(continued from last post) Even if one does not subscribe to the literal or historical tru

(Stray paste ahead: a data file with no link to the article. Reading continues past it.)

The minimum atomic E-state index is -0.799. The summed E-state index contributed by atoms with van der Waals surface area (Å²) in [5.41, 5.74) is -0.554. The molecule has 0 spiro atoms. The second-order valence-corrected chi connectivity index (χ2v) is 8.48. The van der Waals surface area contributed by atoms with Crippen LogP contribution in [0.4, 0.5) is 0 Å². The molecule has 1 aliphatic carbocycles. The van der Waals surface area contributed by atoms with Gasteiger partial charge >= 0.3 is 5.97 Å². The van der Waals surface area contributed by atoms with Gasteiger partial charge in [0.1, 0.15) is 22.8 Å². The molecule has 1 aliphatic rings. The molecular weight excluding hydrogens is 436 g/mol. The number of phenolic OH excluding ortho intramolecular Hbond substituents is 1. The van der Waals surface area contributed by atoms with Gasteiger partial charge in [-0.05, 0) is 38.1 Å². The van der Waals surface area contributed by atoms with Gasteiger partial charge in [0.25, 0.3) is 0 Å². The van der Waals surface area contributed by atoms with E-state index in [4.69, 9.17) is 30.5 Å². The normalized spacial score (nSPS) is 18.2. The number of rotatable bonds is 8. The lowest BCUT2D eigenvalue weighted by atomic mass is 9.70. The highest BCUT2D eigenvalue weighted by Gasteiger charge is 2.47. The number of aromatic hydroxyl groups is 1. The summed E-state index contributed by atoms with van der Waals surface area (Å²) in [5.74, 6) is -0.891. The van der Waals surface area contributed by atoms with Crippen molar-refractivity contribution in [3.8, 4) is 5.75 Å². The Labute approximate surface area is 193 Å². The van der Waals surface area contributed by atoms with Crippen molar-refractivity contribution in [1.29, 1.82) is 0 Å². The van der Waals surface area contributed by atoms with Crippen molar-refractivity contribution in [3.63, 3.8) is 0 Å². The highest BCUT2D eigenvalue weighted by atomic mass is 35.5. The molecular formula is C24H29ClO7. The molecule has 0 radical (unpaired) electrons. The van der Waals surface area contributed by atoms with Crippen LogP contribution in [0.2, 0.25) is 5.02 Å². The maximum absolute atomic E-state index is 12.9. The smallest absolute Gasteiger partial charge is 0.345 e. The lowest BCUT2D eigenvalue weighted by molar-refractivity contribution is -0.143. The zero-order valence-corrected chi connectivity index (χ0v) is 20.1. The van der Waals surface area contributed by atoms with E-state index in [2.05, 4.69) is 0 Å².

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(continued from last post) Even if one does not subscribe to the literal or historical truth of the events depicted in the Gospels, acceptance of their symbolic significance generally suffices for a person to be called Christian. And for many Christians they are assumed to be both coherent and inerrant. From childhood, a Christian is socialized to believe that the story of Jesus, as it is preserved in the Four Gospels, is if not God-inspired, at least definitive. The Four Evangelists, supposed authors of the Gospels, are deemed to be reliable witnesses who consistantly reinforce and confirm each other's testimony. Most editions of the Christian Bible include a "Harmony of the Gospels" in the appendix. Of the people who today call themselves Christians, relatively few are aware of the fact that the four Gospels not only contradict each other in more than one way, but at times they violently disagree. B.) The Origin and Birth of Jesus So far as popular tradition is concerned, the origin and birth of Jesus are well enough known. In reality, the Gospels, on which that tradition is based, are considerably more vague on the matter. According to Matthew, Jesus was an aristocrat, descended from David via Solomon, and a credible heir to the throne of Judea, one of the two discrete districts of Roman Palestine. According to Luke, Jesus' family, though of the Davidic line, was somehow not as destined to the throne. And Mark goes even further and says that Jesus was born to a working-class family of "Tectonae" or builders. It's not clear from the Koine whether or not, as conventional wisdom has it, that Joseph was a carpenter or not. The two geneologies, one in Matthew and one in Luke, disagree wildly. The discrepencies between the Gospels are not confined to the question of Jesus' ancestry and genealogy. According to Luke, Jesus, on his birth, was visited by shepherds. But according to Matthew, he was visited by priest-kings, the Magi of Persia, which incidentally was what the priests of Mithras were called. According to Luke, Jesus' family lived in Nazareth, a town that did not exist in its present form and under that name until the Second Century CE. From here they are said to have journeyed, for a census (that history suggests never in fact occurred) to Bethlehem, where Jesus was born in the poverty of a manger. But according to Matthew, his family had been fairly well to do residents of Bethlehem all along, and Jesus himself was born in a house. In Matthew's version Herod's persecution of the innocents prompts the family to flee into Egypt, and only on their return do they make their home in Nazareth. Again, this town did not exist at the time that the events in the New Testament are said to happen, at roughly 4 BCE to 33 CE. Such a glaring difference in stories cannot be just shrugged off. If two witnesses gave such divergent stories in court, the Judge would have to rule one or the other wrong. Yet both stories are held as truth without question by Christianity. Therefore, the Gospels cannot be regarded as inerrant. How can they be inerrant...without error...when they are inconsistent with each other on the basic question on Jesus' origins? And it gets even stranger. (continued next post)


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